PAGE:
Speculated Causes of the End-Cretaceous Extinction
The End-Cretaceous mass extinction has generated considerable public interest in recent years, in response to the controversial debates in the scientific community over its cause. The more prominent of these new hypoteses invoke extra-terrestrial forces, such as meteorite impacts or comet showers as the causative extinction agent. Older hypotheses cite earthly mechanisms such as volcanism or glaciation as the primary agent behind this mass extinction.
The K-T Boundary
Evidence for catastrophism at the Cretaceous-Tertiary boundary is found in a layer of sediment which was deposited at the same time that the extinction occurred. This layer contains unusually high concentrations of Iridium, found only in the
earth's mantle, and in extra-terrestrial meteors and comets. This layer has been found found in both marine and terrestrial sediments, at numerous boundary sites around the world.
Some paleontologists believe that the widespread distribution of this Iridium layer could have only been caused by meteorite impact. Further, these researchers cite the abundance of small droplets of basalt, called spherules, in the boundary layer as evidence that basalt from the earth's crust that were melted and flung into the air upon impact. The presence of shocked quartz - tiny grains of quartz that show features diagnostic of the high pressure of impact - found in the boundary layer provides additional evidence of an extra- terrestrial impact at the Cretaceous-Tertiary boundary layer. Recent research suggests that the impact site may have been in the Yucatan Peninsula of Mexico.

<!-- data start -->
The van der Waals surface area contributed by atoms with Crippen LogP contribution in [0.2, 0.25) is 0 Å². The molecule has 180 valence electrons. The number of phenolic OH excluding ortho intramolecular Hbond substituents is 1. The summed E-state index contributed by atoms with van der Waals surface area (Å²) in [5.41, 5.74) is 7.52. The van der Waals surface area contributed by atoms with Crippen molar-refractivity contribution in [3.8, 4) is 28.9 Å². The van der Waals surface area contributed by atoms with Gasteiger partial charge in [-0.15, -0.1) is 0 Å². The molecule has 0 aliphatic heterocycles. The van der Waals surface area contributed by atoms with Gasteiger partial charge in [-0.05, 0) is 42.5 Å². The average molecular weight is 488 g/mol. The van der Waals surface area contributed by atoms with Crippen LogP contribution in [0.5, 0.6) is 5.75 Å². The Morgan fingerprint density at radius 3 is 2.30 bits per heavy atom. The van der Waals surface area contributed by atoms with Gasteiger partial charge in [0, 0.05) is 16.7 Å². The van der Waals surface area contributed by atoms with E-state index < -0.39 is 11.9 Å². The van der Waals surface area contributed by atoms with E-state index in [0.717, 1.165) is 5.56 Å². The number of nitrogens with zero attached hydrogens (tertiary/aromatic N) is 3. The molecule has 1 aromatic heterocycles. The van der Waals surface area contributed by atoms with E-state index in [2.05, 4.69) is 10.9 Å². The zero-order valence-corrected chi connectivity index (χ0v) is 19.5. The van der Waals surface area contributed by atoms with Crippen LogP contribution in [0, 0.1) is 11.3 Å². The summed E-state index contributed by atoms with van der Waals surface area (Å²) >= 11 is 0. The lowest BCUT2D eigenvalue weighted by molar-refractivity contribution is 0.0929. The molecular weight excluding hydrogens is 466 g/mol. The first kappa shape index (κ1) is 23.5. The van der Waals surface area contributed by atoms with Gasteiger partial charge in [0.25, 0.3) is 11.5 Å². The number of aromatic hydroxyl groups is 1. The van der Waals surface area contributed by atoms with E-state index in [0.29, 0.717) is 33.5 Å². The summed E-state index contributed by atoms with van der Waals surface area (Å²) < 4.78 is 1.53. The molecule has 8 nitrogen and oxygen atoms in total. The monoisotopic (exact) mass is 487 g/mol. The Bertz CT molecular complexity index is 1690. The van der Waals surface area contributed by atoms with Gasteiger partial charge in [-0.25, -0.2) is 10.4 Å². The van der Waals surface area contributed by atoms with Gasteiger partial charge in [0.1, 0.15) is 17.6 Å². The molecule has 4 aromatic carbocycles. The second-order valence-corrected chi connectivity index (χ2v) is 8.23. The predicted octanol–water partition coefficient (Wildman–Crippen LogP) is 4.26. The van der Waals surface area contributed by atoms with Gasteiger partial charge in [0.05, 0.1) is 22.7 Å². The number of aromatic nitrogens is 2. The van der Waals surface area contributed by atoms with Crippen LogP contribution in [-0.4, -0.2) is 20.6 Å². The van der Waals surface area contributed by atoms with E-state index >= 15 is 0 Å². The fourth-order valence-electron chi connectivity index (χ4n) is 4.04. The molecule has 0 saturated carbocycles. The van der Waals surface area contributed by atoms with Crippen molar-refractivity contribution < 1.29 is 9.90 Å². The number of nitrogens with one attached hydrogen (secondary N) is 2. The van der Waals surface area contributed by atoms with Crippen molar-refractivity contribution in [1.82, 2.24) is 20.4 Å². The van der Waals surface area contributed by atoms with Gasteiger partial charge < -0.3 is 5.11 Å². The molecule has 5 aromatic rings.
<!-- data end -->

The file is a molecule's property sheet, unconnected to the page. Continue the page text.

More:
The high concentrations of Iridium in the boundary layer has also been attributed to another source, the mantle
of the earth. It has been speculated by some scientists that the Iridium layer may be the result of a massive volcanic eruption, as evidenced by the Deccan Traps - extensive volcanic deposits laid down at the Cretaceous-Tertiary boundary - of India and Pakistan. These lava flows came about when India moved over a "hot spot" in the Indian Ocean, producing flows that exceeded one hundred thousand square kilometers in area and one hundred and fifty meters in thickness. Such flows would have produced enormous amounts of ash, altering global climatic conditions and changing ocean chemistry. Evidence that volcanism was a primary extinction agent at this boundary is also relatively strong. In addition, and the presence of spherules and shocked quartz worldwide in the boundary layer may also have been the result of such explosive volcanism. Thus at present, both the volcanic and meteorite impact hypotheses are both viable mechanisms for producing the Cretaceous mass extinction, although the latter is more popular.
The Holocene Mass Extinction
Mass Extinctions of the Phanerozoic Menu
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